Kripke: Having a car that was like the third lead of the show was really important to me. When I told my neighbor in Venice [California], who was a mechanic, that I wanted a badass car and was thinking of a '65 Mustang, he said, “Yeah, a Mustang is the perfect car if you’re a p**sy.” And without missing a beat, he said, “You want a '67 Impala because you can put a body in that trunk.” I ran to my computer to look it up, and it was perfect.
Ackles: From the pilot, it was clear the Impala was a vital part of the story. It was the third Winchester!
Padalecki: The first song I listened to when I got in [my] Impala [gifted to him after the series’ wrap] was “Carry On Wayward Son.” [The 1976 Kansas jam is the closest to a theme song the show has.] I see it in my garage and I already feel nostalgic about how many hours of my life I probably spent in that vehicle.
2005: More Than a Monster of the Week
Kripke set up his concept of a weekly beast-based horror flick in the September 13, 2005, pilot with a flashback to the fiery death of Sam and Dean’s mother, Mary (Samantha Smith), at the hands of the yellow-eyed demon Azazel (Frederic Lehne). Twenty-two years later, the widowed John Winchester (Jeffrey Dean Morgan) and his older son, Dean, spend their time hunting, yes, demons. When Azazel strikes again, ordering the slaughter of younger son Sam’s girlfriend (Adrianne Palicki), Sam opts to skip law school and join the family business as well.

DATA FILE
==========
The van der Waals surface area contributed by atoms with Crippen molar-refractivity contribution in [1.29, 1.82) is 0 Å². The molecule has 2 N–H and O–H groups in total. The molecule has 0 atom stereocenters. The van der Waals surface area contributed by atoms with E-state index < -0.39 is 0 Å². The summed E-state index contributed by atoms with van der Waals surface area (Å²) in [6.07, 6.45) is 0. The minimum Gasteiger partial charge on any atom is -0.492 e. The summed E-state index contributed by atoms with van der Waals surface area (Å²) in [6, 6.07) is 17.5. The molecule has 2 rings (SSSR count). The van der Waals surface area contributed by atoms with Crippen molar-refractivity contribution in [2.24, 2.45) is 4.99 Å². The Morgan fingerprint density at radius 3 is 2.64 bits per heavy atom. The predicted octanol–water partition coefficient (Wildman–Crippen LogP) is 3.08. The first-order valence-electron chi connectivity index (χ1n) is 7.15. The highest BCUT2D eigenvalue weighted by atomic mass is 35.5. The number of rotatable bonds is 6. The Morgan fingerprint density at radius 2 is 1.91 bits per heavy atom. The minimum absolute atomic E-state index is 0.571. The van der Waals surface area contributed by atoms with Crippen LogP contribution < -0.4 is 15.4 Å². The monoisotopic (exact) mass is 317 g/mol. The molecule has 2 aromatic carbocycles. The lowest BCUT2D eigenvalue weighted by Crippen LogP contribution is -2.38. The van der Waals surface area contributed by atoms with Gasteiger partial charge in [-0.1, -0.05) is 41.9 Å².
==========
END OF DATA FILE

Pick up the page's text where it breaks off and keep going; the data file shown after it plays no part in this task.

Ackles: When we moved up to Vancouver [the pilot shot in Los Angeles], Kripke pulled us aside and said, “I could write monsters for days, but this show begins and ends with the relationship these brothers have.”
Kripke: [Future showrunner] Sera Gamble and [writer] Raelle Tucker’s first script, “Dead in the Water” [Episode 3; September 27, 2005], put Jared and Jensen together as “the boys” [their unofficial SPN moniker], and they had an off-the-charts chemical reaction. Concurrently, we overreached on several monsters. It wasn’t working from a production standpoint. “Bugs” [Episode 8; November 8, 2005] was famously terrible. I went to [exec producer] Bob Singer and told him the visuals were coming off like cheesy B movies. He said that we should focus on [Sam and Dean] — and the monsters have to be [more like] characters.
Robert Singer: Eric used to say, “Is it a Google-able monster?” I think within the first order of 13 episodes, we realized that would run out in a hurry.
2006: Daddy Issues
In the Season 1 finale, “Devil’s Trap” (May 4, 2006), viewers meet fellow hunter Bobby Singer (Jim Beaver), an ally and father figure while absentee dad John hunted. (We later learn about John’s other son, the boys’ half brother, Adam, played by Jake Abel.) Just in time: Season 2’s “In My Time of Dying” (September 28, 2006) sees John giving his life to save Dean.
Jeffrey Dean Morgan: John Winchester loved his sons. He did the best he could, and he died for them. That was the John I played. After I was off the show [though], I became aware how John could be an a**hole.
Jim Beaver: When I was invited back for a second episode, I learned that Bobby [would act as] their surrogate father while John was off hunting. Sam and Dean are Bobby’s boys, no matter what their birth certificates say.
This was Part 1 of our three-part oral history. Check back for Part 2 on November 11, and stay tuned for more Supernatural fun as TV Insider counts down to the November 19 series finale.